IN HIGH SCHOOL, I spent my time on the bench -- the basketball bench, to be precise. I was good at being on the bench. I could keep time and keep score and yell the right cheers and sometimes, when we were way ahead or way behind, I got into the game for a little while. Mostly though, I got accustomed to preparing for something that never came to pass.

There is something about those days -- that getting up for an experience that never comes -- that reminds me of the Carter administration. Several times now we have been given marching orders that on closer examination have turned out to be something else entirely. I get the feeling that the old coach in the White House is revving us up for games that will never come.

Take the president's announcement last summer that he was setting an import quota on foreign oil. He listed this as one of his "points of attack" and after announcing the quota figure as 8.2 million barrels a day, less even than we used in 1977, he solemnly said, "And we will meet this goal."

I took the news like a champ. I own two cars and my house is heated with oil, but I was ready to bite the bullet. I was up for it. I was sick and tired of being kicked around by OPEC and I wanted, in my own little fashion, to fight back -- to somehow get into this game.

It turned out, of course, that the 1977 levels were the highest in recent history -- 8.6 million barrels a day. The next year's was 8.1 million and in 1979 we imported 7.7 million barrels a day. I was ready to make the sacrifice, but it turned out it had already been made. I felt cheated.

There is somewhat the same quality of sham to the president's announcement that in response to the Russian invasion of Afghanistan, he would ask the Congress to reimpose registration for the draft. I am not sure, really, if this is a good thing or a bad thing. But whatever draft registration is, it is massive -- universal. It involves millions of people, most of them of voting age, and it sets, in its way, a national agenda. It gets you off the bench. It turned out, though, that initially only young men born in 1960 and 1961 are being called off the bench. There is nothing universal about that.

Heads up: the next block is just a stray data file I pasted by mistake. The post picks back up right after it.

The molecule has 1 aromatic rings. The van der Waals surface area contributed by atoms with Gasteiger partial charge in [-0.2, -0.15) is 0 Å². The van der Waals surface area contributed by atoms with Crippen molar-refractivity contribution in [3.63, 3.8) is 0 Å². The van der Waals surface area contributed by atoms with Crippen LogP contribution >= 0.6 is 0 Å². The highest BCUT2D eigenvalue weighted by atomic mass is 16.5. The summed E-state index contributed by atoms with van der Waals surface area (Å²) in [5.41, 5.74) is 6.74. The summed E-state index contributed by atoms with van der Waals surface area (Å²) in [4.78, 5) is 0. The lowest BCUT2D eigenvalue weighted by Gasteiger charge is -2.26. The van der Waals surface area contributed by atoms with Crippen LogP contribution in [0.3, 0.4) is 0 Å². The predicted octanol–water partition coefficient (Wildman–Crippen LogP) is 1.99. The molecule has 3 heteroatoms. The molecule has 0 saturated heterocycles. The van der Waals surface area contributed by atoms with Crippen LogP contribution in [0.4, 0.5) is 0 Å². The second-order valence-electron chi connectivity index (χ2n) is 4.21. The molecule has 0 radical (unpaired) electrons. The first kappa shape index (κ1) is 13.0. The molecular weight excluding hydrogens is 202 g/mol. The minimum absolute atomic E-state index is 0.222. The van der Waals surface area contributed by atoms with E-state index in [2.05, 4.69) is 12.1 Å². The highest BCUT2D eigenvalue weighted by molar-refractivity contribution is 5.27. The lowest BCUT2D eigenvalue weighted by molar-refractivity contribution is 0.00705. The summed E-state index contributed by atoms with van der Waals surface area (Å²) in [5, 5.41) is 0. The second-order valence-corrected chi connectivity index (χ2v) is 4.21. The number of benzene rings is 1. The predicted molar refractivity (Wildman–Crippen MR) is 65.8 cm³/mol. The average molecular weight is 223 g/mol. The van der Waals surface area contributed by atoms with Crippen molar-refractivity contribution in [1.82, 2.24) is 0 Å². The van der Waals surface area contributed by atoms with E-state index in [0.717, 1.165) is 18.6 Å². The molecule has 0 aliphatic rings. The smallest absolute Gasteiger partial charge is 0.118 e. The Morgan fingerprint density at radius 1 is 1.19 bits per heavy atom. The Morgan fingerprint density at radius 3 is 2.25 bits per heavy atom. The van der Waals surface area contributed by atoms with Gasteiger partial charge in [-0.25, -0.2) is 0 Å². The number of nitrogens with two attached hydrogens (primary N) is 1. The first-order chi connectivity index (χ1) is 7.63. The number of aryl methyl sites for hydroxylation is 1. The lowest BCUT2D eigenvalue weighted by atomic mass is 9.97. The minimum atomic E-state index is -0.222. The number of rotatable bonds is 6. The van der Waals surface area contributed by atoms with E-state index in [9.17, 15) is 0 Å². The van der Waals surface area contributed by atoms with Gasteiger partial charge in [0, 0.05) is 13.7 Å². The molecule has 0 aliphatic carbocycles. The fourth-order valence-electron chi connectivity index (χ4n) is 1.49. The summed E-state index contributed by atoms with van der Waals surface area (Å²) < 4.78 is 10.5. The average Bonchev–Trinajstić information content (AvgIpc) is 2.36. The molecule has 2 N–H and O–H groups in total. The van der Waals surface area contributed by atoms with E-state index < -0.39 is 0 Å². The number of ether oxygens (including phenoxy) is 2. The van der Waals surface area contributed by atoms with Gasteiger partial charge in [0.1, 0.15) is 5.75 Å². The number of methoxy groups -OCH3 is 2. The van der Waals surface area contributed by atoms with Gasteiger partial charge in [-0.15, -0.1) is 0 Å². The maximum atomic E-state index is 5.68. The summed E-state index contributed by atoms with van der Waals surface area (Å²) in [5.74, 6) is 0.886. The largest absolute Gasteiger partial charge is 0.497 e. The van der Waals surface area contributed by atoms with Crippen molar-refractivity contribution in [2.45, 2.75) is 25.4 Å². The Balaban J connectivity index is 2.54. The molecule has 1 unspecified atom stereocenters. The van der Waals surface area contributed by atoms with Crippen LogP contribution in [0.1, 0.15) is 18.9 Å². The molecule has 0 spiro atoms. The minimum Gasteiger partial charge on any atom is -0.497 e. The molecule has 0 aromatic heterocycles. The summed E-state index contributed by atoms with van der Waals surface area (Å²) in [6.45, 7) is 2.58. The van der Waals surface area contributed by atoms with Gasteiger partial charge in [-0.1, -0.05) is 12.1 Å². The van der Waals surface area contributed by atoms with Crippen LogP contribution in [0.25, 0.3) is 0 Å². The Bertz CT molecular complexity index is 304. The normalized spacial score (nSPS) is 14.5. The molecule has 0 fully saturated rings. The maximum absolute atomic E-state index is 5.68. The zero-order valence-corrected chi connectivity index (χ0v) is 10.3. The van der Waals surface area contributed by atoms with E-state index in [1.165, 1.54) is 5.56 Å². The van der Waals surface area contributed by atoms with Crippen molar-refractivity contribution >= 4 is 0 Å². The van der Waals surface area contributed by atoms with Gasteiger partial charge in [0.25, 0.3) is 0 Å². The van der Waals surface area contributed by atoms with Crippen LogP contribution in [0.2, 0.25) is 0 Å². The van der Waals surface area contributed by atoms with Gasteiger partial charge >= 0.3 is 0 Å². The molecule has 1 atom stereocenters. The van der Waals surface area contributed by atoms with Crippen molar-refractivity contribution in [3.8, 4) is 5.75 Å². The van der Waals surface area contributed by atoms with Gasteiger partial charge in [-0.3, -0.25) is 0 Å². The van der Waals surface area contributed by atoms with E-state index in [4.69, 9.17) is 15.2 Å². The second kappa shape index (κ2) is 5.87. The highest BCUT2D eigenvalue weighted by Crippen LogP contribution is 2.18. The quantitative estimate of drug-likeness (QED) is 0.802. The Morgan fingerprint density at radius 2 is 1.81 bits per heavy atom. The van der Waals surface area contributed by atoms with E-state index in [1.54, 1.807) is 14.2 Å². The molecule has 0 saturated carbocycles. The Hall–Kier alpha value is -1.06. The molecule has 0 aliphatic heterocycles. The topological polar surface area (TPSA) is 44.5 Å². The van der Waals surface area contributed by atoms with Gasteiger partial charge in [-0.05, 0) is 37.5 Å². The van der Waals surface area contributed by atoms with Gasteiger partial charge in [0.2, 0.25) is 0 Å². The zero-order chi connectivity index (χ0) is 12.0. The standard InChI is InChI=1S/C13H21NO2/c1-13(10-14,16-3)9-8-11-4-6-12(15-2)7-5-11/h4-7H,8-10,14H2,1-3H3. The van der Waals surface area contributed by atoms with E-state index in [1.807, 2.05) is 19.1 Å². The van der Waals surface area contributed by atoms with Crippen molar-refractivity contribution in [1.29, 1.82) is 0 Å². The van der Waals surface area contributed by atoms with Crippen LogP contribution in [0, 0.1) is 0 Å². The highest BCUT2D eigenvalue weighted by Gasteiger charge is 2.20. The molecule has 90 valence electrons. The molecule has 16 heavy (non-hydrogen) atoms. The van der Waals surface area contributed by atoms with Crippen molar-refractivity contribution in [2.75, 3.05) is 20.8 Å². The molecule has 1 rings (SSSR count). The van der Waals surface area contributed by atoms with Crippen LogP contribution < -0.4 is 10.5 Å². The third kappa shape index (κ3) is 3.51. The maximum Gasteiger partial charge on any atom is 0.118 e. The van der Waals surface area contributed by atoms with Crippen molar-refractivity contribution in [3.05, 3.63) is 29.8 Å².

The business of pulling out of the Olympics is more of the same. First the president sets a deadline then it turns out that his aide, Lloyd Cutler, said the matter could be left hanging until, say, May. In the end, the orginial deadline was reimposed but the damage was done.

There is a kind of inconsistency here that is befuddling. You may ask, for instance, just what are the great themes of this administration? One theme was the neutralization of the Indian Ocean. Now we want bases there. One of them was human rights. That went out with the neutralization of the Indian Ocean.

Remember zero-based budgeting? Heard about it lately? Remember reducing the huge, bloated, federal bureaucracy in Washington? Well, there are more bureaucrats here than there ever were. Where are those Soviet troops in Cuba? Still in Cuba. Remember the national malaise of last summer? Where is the malaise of yesteryear?

It's not that the Carter adminstration breaks its promises or does so more than previous administrations. The point, instead, is that it tends to lack a theme or that the ones it proclaims get lost in the shuffle. We are always revving up for crusades that never get launched or get called back after some false start. We are at one moment disciples of Andy Young and then next of Zbigniew Brzenzinski.

For this reason, the results from the Maine Democratic caucuses may be fortunate for Carter. In the same way that the Iowa drubbing forced Sen. Edward M. Kennedy to get hold of himself, to come to grips with the issues, Maine's less-than-breathtaking win may do something for Carter. It would be good for him and good for the nation if he got out of the White House and began to articulate his themes -- say why, besides the sheer joy of winning, he so very much wants to win.

At the moment, if Carter wins, he does nothing more than beat Kennedy. He advances no great cause, gives you no great reason to get off the bench. That kind of victory can be short-lived. In the general election the voters may say of Carter what Winston Churchill said when served pudding: "Pray remove it. It lacks theme."